Is wearing a Native American headdress offensive?

Magazine Monitor
A collection of cultural artefacts

Image source, Getty Images

After an online petition gained 65 signatures, Glastonbury has added Native American headdresses to the list of items traders cannot sell at the festival without "prior authorisation". Has the UK woken up to an issue that is controversial in the US, asks Luke Jones.

Glastonbury organisers say that this instruction to their market traders is to ensure that sellers "reflect the values of the festival". It follows an online petition that called for the headdresses to be banned, saying the wearing of them by non-Native Americans is "disrespectful".

They have become a regular feature at festivals. But some see them as offensive - using an ethnic minority's traditional culture as novelty clothing. For Native Americans headdresses can be seen as a sacred item. Dr David Stirrup of the University of Kent says they are "something you have to earn. It is normally earned through exploit." The eagle feathers in the headdress are revered and worn for specific ceremonial occasions. "They are not everyday wear," he says.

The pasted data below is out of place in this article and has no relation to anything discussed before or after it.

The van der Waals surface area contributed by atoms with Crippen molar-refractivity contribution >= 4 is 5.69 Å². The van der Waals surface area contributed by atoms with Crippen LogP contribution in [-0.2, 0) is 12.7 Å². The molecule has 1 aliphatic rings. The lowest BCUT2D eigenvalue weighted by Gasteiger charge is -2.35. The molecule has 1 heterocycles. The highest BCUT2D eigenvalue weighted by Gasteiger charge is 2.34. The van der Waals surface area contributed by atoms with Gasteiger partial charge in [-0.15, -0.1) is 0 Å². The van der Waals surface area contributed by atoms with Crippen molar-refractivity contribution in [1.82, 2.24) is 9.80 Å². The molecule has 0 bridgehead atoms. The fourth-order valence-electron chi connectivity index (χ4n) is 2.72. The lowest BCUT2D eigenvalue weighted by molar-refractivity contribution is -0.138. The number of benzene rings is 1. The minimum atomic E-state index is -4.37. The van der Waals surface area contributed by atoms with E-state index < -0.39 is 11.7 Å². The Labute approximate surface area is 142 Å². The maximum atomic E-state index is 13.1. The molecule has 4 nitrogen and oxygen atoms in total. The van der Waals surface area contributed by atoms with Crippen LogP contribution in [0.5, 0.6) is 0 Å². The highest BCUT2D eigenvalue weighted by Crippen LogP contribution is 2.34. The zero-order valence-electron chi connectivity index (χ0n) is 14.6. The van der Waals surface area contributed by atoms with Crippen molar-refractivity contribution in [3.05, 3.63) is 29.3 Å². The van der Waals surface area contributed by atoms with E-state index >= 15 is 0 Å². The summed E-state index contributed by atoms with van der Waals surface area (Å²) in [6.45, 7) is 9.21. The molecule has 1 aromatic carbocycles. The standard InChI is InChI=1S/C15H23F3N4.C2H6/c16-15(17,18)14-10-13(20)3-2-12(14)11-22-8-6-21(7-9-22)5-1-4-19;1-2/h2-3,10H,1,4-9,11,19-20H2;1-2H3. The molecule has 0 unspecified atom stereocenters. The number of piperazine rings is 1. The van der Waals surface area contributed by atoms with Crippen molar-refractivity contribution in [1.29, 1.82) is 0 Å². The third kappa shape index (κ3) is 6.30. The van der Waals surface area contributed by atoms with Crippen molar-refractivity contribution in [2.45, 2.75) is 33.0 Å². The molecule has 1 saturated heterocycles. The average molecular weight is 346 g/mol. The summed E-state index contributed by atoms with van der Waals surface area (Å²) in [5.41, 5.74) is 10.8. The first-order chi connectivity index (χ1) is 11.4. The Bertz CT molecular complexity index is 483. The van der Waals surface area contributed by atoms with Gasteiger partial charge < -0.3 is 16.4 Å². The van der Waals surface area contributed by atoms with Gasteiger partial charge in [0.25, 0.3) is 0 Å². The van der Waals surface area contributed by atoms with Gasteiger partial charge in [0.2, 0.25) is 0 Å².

In the US, the wearing of headdresses for fashion reasons has become controversial. Celebrities such as Pharrell Williams and Harry Styles caused controversy by wearing the headgear in photographs. Meanwhile football team the Washington Redskins are under pressure to change their name and logo, which many see as a racial slur. In the US it is illegal to misrepresent products as Native American and the name "Navajo" is a registered trademark. Discussion on social media and the popularity of blogs such as Native Appropriations have amplified the debate. But until now it has barely registered in the UK.

Image source, Getty Images
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Washingon Redskins - an inappropriate name?

In the UK there is no significant Native American population. And what happens at a festival in Somerset is unlikely to matter much to Native Americans in the US, says Dr. Tim Lockley of the American Studies department at Warwick University. "I think they are more worried about jobs."

The headdress joins cigarettes, candle flares and flags on the list of items traders are not allowed to sell at the Glastonbury festival without prior authorisation. However the restriction does not stop visitors bringing their own.

Not everyone appears to be taking the headdress restriction seriously. A new petition has been launched calling on Glastonbury to ban tipis.

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